Some extra background info about this story:)
Cory’s stomach growled. He took that as a cue to lower his left leg and prop up his right one. He untied Ripple’s boots. Tied them up again. They were dusty boots. Where had they been before this to get dusty boots?
His glowing shield–acting as a dim light source–flickered, and he poured more energy into it. Perhaps, before the dark room, before the other dark room, they were in a dust storm. Or walking on a dusty road. He scratched his head, again startled by the length of his hair there. Their hair there. He grew slightly uncomfortable, an itch sliding between his shoulder blades, at the reminder of the long hair, the reminder of this smaller body, how Cory was trapped there.
It was doubly uncomfortable to be trapped in a smaller body in a small, dark box.
Where had they been before the possible dust storm? Last he remembered they were in Mexico City–by a fire, inside a bare concrete room. How long ago had that been? What series of events had led from a bare concrete room to a dark box with dusty boots?
Time crawled. Cory sat, one leg propped against the opposite wall. He switched legs, forth and back, back and forth. And Cory laid, both feet pressed to the ceiling, blood slowly draining from his legs to leave fuzzy pinpricks through his toes, ankles. And Cory sprawled, forehead on his hands, knees bent up, boots tapping the wall. And Cory curled, on his side with the metal floor cold against his cheek. Time crawled, and Cory’s stomach growled, and his dim light shielding against the darkness flickered, reminding him to focus.
“Where’s someone who can break us out?” he whispered more than once. But his thoughts remained silent. “Anyone?” he whispered, too. But his thoughts remained silent.
Hush up, I don’t want to hear it.
But I haven’t said anything.
You said hello. Was good enough for me.
But I didn’t ask any questions.
You didn’t need to.
You’re right, I didn’t need to. I wanted to.
Don’t cross words with me.
Okay, I won’t. I just wanted to know if you still wanted those lamps we talked about. Or maybe windows.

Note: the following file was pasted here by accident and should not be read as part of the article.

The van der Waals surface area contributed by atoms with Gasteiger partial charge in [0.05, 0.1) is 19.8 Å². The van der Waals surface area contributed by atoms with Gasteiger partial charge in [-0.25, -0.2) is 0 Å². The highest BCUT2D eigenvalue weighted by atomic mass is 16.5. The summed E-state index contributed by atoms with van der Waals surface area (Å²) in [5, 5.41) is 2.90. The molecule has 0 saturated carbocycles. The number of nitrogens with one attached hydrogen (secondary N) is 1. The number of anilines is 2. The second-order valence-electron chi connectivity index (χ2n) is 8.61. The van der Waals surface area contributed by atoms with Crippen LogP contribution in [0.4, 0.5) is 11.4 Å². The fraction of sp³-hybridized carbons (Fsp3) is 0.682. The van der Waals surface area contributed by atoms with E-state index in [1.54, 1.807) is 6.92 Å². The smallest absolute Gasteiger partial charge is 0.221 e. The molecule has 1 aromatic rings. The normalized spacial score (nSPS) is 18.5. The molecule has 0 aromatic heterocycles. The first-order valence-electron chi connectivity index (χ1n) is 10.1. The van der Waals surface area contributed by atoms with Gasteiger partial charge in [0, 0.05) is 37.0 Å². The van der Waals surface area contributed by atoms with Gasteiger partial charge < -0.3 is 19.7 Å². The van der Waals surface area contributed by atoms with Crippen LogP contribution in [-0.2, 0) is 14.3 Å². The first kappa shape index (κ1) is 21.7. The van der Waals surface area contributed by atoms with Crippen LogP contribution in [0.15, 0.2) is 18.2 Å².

Not from you, I don’t. If I want lamps I’ll get them myself. Isn’t that how it works? Here, in this messed up brain?
What’s that supposed to mean?
I mean, that everything here is a figment of our imagination, a construct our subconscious created so we could all “interact with each other.” Well, what if I don’t want to interact with anyone? I’m perfectly content to just lay here. And if I did want new stuff, I would fall asleep, and then wake up, and if our subconscious agreed with me, it’d show up. Why do I know this and you don’t?
I did know that, actually. I just prefer the construct. I like living in a house, with other people, with a kitchen, with hallways and doors.
Because you’re the normal one, right? Our subconscious works to create what it wants, and when whoever woke up wanting something normal you were the thing that showed up. Right Cory?
Don’t call me a thing.
Sure thing, Cory.
And I didn’t show up. I was here the whole time. I’ve been here a whole lot longer than you, anyway.
Congratulations. Do you want a reward? I can have it for you tomorrow. Unless our subconscious doesn’t want you to have a reward, in which case, that sure stinks for you. No rewards for the hardworking, am I right?
Okay. Now you’re just being rude.
I am? Oh, I’m so sorry. I was just following the job description the subconscious created me with. You know, how your role is “that regular guy.” I’m the “points out the obvious to the regular guys who miss the obvious” one.
Actually, I’m the advisor of the system.
I wasn’t aware there was a difference.
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